A lot of people would agree when I say that the financial services industry is flawed.
There is a fundamental issue that sits behind all these problems, driving the financial crisis as we speak.
This problem is that the financial services industry is so closed up that the public has lost trust in the businesses whose activity contributes to the financial stability of the UK.
The first rule of banking is to avoid risk. The second rule of banking is to avoid risk.
I believe that the pressure to avoid risk is at the heart of this problem and fuels a lot of resistance within the financial services to open up.
But by avoiding risk, are financial services also avoiding opportunities?
Chris Skinner tweeted the other day;
“The more I hear about risk, the riskier everything seems.”
This is exactly my point.
With the emphasis on risk there is more stuff to consider, more guidelines to follow and more documentation to comply with. In return, decision-making becomes slow and the business becomes much less flexible and durable in a time of crisis.
In an environment with too much focus on risk, there is no room for mistakes and, therefore, little room for growth.
Who’s getting it right?
Banks already have useful data (e.g. consumer spending habits). But by opening it up, they could help journalists and PR teams, internal teams and customers.
This is already happening in some financial service companies. Halifax used existing economic data and came up with their mortgage rate index, for example.
The World Bank is leading the effort toward openness and transparency in development by offering a wealth of tools and knowledge to “provide people with the resources they need to help solve the world’s development challenges”. Furthermore, in 2010, the World Bank Group launched a new Open Data website offering free access to more than 2,000 financial, business, health and economic and human development stats.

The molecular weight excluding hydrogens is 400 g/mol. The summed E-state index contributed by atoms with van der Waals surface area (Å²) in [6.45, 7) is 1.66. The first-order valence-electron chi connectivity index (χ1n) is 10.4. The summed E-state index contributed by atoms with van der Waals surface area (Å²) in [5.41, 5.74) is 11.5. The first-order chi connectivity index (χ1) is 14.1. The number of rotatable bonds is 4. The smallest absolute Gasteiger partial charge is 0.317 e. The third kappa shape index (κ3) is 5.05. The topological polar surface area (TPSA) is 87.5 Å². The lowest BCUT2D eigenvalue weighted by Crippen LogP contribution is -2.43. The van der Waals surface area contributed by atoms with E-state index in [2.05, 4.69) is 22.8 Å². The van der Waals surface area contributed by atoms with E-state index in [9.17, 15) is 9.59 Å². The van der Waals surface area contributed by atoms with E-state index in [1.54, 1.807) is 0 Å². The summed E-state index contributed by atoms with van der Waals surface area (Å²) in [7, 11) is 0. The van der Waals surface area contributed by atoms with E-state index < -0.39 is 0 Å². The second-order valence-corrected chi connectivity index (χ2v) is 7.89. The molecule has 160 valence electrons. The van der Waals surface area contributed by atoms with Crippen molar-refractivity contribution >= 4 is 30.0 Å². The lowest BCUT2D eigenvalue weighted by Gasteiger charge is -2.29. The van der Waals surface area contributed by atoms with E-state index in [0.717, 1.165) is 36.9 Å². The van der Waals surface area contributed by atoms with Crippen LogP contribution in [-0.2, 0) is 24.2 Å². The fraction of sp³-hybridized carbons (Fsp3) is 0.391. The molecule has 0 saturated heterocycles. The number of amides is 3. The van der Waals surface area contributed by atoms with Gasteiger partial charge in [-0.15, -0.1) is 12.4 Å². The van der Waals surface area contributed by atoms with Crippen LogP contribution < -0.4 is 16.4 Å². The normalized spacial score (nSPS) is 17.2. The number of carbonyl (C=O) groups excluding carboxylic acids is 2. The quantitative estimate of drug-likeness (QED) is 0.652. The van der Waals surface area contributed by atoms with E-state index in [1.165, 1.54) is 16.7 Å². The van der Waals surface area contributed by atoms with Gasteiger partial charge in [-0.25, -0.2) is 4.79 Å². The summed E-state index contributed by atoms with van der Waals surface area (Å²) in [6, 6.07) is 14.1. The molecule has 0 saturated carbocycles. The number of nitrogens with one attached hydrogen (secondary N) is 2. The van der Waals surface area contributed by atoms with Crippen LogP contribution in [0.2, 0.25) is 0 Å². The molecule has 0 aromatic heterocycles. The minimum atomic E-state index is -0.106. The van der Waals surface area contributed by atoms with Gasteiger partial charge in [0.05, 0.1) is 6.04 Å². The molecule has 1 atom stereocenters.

The World Bank president said; “It’s important to make the data and knowledge of the World Bank available to everyone… Statistics tell the story of people in developing and emerging countries and can play an important part in helping to overcome poverty”. His three key beliefs are; “open data, open knowledge and open solutions”.
How can banks take all this and turn it into something useful, offering value to the community and their customers in particular?
Overall, I think the financial services industry has a lot of catching up to do. It’s about learning from their customers and giving something back.
I think it’s fair to say that this sector is falling behind the rest of the world in the way of being open and transparent.
Other industry sectors are always discovering ways they can offer value to their customers by becoming more open. The Bureau of Transportation Statistics, for example, published tremendous amounts of data on airline on-time / delays, airfares, fuel costs etc.
Following on from this idea, Umair Haque sums up what he, as a customer, would like to see from banks opening up;
“Banks shouldn’t be opaque swamps of disinformation–but providers of real-time info about which funds are going where, when, and why.” (Umair Haque)
Despite the heading of the blog post which this quote is taken from – “reimagining – not – repairing – banking”- I am not talking about banks needing to be “reimagined”. For me, it’s as simple as telling the truth, which can benefit everyone.